Bhagwati panel for greater shareholder role

MUMBAI MAY 9. The change in management control of a company can be brought about only pursuant to a special resolution passed by the company's shareholders in a general meeting and postal ballot should be allowed in respect of such meetings, according to recommendations made by the Justice P.N. Bhagwati Committee which was set up to review provisions of SEBI (Substantial acquisitions of shares and takeovers) regulation 1997 in June 1998.

The committee, after deliberations, submitted the report and draft amendments to SEBI on May 8, 2002. It constituted of representatives from chambers of Commerce and Industry, investor associations, legal experts, merchant bankers, institute of Chartered Accountants of India and SEBI.

It has recommended that the present exemption for preferential allotment be continued subject to the condition that any resolution for preferential issue should provide for postal ballot to enable greater shareholder participation. Also, banks/financial institutions should be encouraged to consider financing takeovers.

An offer should always be for 20 per cent or above; but the offer may be subject to an acceptance level of less than 20 per cent.

Further, the scope of Regulation 3 namely the exemption provisions should be expanded to cover acquisitions by a person in pursuance to an open offer for exchange of share, in excess of creeping acquisition limit pursuant to offer of safety net made by the promoters/merchant bankers and by international development organisations such as IBRD, ADB, CDC, IFC.

The acquirers/persons acting in concert are all jointly and severally responsible for fulfilment of obligations under the regulations and the term `voting rights' which is not defined in the Regulations would carry the meaning as per definition in the Companies Act, 1956. Also, offer period may be reckoned to be from the date of the MoU, if any, to the date of completion of all formalities. For the purpose of these regulations, the term `shares' would not include preference shares.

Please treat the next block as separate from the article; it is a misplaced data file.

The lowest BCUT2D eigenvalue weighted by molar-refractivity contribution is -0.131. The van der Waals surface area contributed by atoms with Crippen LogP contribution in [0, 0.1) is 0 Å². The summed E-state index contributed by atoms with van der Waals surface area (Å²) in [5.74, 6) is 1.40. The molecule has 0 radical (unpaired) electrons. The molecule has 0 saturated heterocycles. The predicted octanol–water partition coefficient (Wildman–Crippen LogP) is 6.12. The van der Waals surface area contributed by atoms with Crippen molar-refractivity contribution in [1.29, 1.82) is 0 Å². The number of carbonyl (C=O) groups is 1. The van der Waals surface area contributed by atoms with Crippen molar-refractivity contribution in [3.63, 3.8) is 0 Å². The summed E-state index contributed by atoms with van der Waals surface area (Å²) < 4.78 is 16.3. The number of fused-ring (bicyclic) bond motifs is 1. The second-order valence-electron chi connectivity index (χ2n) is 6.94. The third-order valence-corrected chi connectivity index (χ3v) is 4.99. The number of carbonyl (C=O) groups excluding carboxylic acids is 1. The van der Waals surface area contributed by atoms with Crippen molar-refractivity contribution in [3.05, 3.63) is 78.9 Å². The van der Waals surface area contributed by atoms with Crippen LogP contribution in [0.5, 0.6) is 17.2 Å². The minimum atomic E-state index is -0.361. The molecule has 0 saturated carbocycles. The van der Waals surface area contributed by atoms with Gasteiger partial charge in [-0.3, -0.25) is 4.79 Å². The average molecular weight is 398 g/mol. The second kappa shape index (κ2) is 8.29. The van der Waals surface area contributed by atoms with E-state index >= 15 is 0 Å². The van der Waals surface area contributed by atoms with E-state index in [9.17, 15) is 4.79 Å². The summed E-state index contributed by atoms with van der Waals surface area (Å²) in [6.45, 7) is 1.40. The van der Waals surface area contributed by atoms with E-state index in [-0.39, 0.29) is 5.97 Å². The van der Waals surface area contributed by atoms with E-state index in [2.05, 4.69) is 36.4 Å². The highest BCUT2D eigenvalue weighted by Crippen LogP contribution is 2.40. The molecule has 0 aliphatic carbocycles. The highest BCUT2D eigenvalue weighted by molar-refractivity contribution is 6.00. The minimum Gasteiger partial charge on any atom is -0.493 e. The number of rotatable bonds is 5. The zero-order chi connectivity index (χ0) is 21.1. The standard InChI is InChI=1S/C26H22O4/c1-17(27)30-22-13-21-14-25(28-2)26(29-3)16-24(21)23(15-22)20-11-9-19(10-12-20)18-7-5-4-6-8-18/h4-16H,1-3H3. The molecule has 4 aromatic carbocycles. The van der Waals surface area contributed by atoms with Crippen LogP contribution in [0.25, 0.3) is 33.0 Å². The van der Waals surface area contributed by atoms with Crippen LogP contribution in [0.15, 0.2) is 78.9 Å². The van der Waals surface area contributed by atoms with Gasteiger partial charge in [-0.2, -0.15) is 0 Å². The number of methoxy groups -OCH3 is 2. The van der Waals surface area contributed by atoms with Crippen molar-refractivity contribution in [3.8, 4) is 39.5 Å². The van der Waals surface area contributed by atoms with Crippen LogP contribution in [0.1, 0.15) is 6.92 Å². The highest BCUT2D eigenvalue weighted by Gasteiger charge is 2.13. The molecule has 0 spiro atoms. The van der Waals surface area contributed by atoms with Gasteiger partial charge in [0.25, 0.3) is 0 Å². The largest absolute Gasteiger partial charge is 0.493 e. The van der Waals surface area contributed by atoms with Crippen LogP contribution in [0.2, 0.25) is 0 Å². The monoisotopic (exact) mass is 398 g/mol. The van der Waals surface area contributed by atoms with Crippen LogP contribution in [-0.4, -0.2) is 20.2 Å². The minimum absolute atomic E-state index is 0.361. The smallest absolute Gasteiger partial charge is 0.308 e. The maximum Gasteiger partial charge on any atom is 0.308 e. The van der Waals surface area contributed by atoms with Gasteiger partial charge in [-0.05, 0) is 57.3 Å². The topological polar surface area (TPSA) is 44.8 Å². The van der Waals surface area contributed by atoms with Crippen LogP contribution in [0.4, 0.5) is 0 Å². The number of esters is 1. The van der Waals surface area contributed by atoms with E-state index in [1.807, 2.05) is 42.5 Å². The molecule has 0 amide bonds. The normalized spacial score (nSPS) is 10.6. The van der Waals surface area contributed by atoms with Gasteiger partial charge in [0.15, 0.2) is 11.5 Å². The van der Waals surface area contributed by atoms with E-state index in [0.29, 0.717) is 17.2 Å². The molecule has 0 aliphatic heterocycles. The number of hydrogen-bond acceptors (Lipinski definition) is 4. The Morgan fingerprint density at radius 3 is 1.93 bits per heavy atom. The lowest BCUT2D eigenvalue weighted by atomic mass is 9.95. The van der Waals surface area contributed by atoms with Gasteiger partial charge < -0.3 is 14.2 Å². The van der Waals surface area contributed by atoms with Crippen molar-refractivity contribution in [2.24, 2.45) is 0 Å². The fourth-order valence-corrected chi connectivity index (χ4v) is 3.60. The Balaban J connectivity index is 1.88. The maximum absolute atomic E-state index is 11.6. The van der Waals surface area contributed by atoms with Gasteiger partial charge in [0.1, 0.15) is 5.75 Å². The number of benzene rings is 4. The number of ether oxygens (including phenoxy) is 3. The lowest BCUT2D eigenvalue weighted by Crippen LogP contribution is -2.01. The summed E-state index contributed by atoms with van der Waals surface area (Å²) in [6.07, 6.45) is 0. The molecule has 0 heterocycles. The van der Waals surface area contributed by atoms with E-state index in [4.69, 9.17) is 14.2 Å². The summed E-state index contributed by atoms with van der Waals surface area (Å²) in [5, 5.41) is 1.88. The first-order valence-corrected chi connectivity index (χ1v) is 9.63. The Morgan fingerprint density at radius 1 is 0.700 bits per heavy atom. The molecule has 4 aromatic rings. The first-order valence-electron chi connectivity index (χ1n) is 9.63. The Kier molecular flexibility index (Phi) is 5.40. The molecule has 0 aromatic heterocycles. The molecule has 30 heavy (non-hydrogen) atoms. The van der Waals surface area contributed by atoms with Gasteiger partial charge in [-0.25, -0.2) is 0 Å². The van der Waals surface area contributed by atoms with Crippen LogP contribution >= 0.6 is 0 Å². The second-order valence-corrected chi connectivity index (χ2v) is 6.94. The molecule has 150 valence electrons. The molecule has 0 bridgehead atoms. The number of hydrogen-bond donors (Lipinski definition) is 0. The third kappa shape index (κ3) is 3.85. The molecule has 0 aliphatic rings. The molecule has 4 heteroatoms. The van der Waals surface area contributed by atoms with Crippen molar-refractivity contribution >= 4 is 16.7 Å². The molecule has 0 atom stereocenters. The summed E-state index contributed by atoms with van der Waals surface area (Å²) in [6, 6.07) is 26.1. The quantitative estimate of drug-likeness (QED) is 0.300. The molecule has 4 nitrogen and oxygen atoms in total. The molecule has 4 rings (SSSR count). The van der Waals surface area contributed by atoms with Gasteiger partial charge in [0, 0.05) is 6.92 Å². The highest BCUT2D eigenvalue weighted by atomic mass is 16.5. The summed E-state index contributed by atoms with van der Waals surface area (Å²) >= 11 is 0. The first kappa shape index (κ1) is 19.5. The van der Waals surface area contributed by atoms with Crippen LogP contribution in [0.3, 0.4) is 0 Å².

The offer document should include an undertaking from the acquirer not to strip substantial assets except with prior approval of shareholders of the target company.

Acquirers may be allowed to enter the management after the period of competitive bidding is over. Such changes may be allowed only when 100 per cent of consideration payable, assuming full acceptances, is deposited in escrow in cash where the consideration payable is in cash or in the form of securities where the consideration payable is by way of issue, exchange and/or transfer of securities.

The investors may be allowed to withdraw the form of acceptance tendered up to three working days prior to the date of closure of offers. Disclosures should be made at every stage when the acquirer crosses the 5, 10 and 14 per cent limit, the committee recommended. For acquirers holding 15 per cent and above, purchases or sales at every 2 per cent level should be disclosed.

Interse transfer amongst different promoters or groups made at a price not exceeding 25 per cent as determined in terms of Regulation 20 alone would merit automatic exemption. Other cases may be referred to the panel.

Any payment in respect of non-compete agreement in excess of 25 per cent of consideration paid to persons other than the target company shall be deemed to form part of the consideration paid for acquisition of shares and should be factored in for purposes of reckoning offer price.

The regulations may be amended to make a provision for enabling SEBI to make reference to the panel for interpretation of the regulations. Any acquisition of shares in breach of Regulation 10, 11 or 12 of the Takeover Regulations shall be null and void.

Where exemption under Regulation 3 is not available for any reasons whatsoever and an acquisition is made in breach of Regulations 10, 11 or 12, such acquisition shall be null and void. Where it is not possible to restore status quo ante for any reason, SEBI should direct appointment of a merchant banker for the purpose of causing disinvestment of shares acquired in breach of Regulations either through public auction or market mechanism, in its entirety or in small lots, or through offer for sale. Any profit made in the process should be put in the Investor Protection Fund.

Where SEBI is satisfied that as a result of acquisition of any shares, violation of Regulation 10, 11 or 12 is likely to take place, SEBI may direct the target company or the depository not to give effect to transfer of any such shares and not to permit the acquirer or any nominee or any proxy of the acquirer, to exercise any voting or other rights attaching to such shares. For non-compliance with the disclosure requirement in Regulation 6, 7 and 8 the SEBI may have the power to direct disinvestment of such shares as are in excess of the trigger point for reporting requirement, as well as to impose monetary penalty.

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